A little about the shortcomings of Blueprint

I would like to share with you some shortcomings of Blueprints in my opinion.

  1. First, why don’t variables have the protected modifier, which would be very useful if we wanted to change variables in the class defaults of child classes, but not allow other classes to access those variables.
  2. Secondly, it would also be nice if they added the ability to return pointers from a function. For example, in order to return some integer value from object, so that you can directly change it, or, for example, return a pointer to an array and work with it already.
  3. Thirdly, I found a very funny bug, or a flaw, but for some reason in such a class hierarchy as:
    A protected method created in 1.1 cannot be called in 1.1.1 unless override is made. But a protected method from 1 can be called in both 1.1 and 1.1.1, as well as in, etc(I tested it both in the 5th and in the 4th version of Unreal Engine). It would be very good if these features were added to Blueprint and many things would become much easier to implement. Maybe I’m wrong and if you can correct me😅

There are many things Blueprint sucks at compared to c++ and it should be used as a prototyping tool for small things, not to build a complex or final product.

  1. Protected variables are not supported, but protected functions are, through which you can access variables on the base class. Also, if you mark a UPROPERTY as “EditAnywhere”, it will show up on any editor panel even if the UPROPERTY is private or protected in c++. This is an oddity but useful to know that is happens.

  2. You can return references ("&") from functions.
    In blueprint, you can then use the “Set By-Ref” / “Set members in” nodes or just modify the type if it is an array or other container.

  3. Noticed this as well some time ago. Notice that if you create the override and then remove the override, you will still be able to call the function… But is this valid? Odd indeed.

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Thanks for your reply.
It seems to me that blueprint is a powerful enough tool for both prototyping and creating games, but unfortunately many features have not been delivered☹️. I do not know the whole architecture of the engine, but it seems to me that by adding such features it will become much easier to write many things in Blueprint and not resort to C ++. In a function, you can handle pointers as you said through Set by ref, but to my regret, you cannot return a pointer to a variable. But the 3rd point really put me in a stupor and I already thought that the engine data was damaged or something like that. You just have to redefine the function and use it in the child class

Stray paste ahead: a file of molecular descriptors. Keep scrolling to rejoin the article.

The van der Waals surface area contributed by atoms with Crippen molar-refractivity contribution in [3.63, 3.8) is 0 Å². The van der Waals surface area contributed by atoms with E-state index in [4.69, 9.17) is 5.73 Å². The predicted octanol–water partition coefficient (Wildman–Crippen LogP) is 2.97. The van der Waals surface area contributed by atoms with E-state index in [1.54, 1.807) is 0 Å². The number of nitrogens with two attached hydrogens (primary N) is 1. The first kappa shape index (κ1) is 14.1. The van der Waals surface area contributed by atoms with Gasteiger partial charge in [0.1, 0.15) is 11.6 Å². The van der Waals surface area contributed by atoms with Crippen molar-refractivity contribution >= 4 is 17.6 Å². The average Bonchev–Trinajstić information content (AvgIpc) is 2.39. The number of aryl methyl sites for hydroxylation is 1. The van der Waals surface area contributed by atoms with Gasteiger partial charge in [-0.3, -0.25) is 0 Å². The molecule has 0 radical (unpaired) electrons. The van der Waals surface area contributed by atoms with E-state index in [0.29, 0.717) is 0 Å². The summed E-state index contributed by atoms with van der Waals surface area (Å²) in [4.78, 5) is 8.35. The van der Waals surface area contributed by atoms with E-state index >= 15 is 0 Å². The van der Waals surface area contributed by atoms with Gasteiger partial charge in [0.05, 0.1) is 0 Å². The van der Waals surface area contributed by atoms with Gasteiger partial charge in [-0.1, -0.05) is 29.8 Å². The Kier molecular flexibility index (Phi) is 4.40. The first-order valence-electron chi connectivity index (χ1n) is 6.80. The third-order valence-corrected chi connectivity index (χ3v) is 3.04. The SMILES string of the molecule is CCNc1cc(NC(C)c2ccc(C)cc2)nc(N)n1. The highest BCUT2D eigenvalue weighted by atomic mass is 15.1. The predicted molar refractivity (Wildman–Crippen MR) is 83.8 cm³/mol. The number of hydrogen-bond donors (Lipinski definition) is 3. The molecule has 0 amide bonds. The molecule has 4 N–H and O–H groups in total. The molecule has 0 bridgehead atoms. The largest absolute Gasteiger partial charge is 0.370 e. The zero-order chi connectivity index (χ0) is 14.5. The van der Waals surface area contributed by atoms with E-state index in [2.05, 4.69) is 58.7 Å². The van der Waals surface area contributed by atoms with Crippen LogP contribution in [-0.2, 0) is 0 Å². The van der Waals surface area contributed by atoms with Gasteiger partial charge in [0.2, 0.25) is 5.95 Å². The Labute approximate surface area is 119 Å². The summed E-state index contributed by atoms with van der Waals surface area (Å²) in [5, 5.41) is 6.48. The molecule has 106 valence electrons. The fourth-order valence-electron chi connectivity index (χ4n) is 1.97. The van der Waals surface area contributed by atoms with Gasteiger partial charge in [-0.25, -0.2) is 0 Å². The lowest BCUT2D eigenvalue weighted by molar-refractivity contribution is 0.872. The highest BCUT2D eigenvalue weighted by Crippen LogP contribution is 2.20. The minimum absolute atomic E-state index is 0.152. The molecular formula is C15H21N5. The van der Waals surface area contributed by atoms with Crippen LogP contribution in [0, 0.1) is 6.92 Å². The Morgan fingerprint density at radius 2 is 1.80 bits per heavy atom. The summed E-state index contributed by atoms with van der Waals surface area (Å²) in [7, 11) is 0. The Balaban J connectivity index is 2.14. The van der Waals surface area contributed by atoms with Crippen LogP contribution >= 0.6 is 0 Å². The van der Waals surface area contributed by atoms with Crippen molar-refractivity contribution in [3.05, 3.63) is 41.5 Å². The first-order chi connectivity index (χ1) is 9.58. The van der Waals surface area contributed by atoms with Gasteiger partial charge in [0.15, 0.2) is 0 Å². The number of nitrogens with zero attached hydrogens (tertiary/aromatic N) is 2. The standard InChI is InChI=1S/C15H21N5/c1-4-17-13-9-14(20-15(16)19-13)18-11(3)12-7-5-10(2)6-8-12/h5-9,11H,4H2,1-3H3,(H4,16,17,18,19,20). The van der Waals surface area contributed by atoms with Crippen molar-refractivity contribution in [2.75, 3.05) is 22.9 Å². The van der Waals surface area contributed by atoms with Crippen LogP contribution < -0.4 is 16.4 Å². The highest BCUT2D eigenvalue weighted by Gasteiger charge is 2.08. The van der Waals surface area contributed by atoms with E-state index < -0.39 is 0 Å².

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yeaaa, wait until you have multiple blueprint classes inherit from eachother and one suddenly just refuses to execute its methods until they are overriden only to call the base class. It’s a pile of oddities the BP system.

I mean by the time you program a whole game in BP and want to port it to c++ you might require another few weeks or months of work to do that properly. I wrote a list of BP vs c++ comparisons a while back in my documentation:

1. Blueprints have limited access to anything written in c++, this is also true the other way around.
2. Blueprint maintenance can not be done with quick text operations as you are forced to work with nodes and editor panels.
3. A large Blueprints system takes time to convert to c++.
4. c++ file changes are tiny, can easily be compared, logged, merged and restored through version control. With Blueprints this is not the case as they are binary files.
5. Blueprint files can corrupt easily.
6. Large Blueprints, often the case with animation Blueprints save and compile very slowly.
7. Working with structs is easier in c++, as you have more control over its properties and default values. Through meta tags you can also specify property limits for Blueprints like min / max values and modifiability.
8. Blueprints do not show protected properties on the MyBlueprint tab.
9. Blueprints sometimes require a large amount of nodes which would be a oneliner in c++.
10. In Blueprints, distinguishing class members from local variables in the node system can be confusing. I personally store any Blueprint function parameter as local variable, suffixed with underscore to keep my sanity, but this is not required at all when working in c++ with visual studio.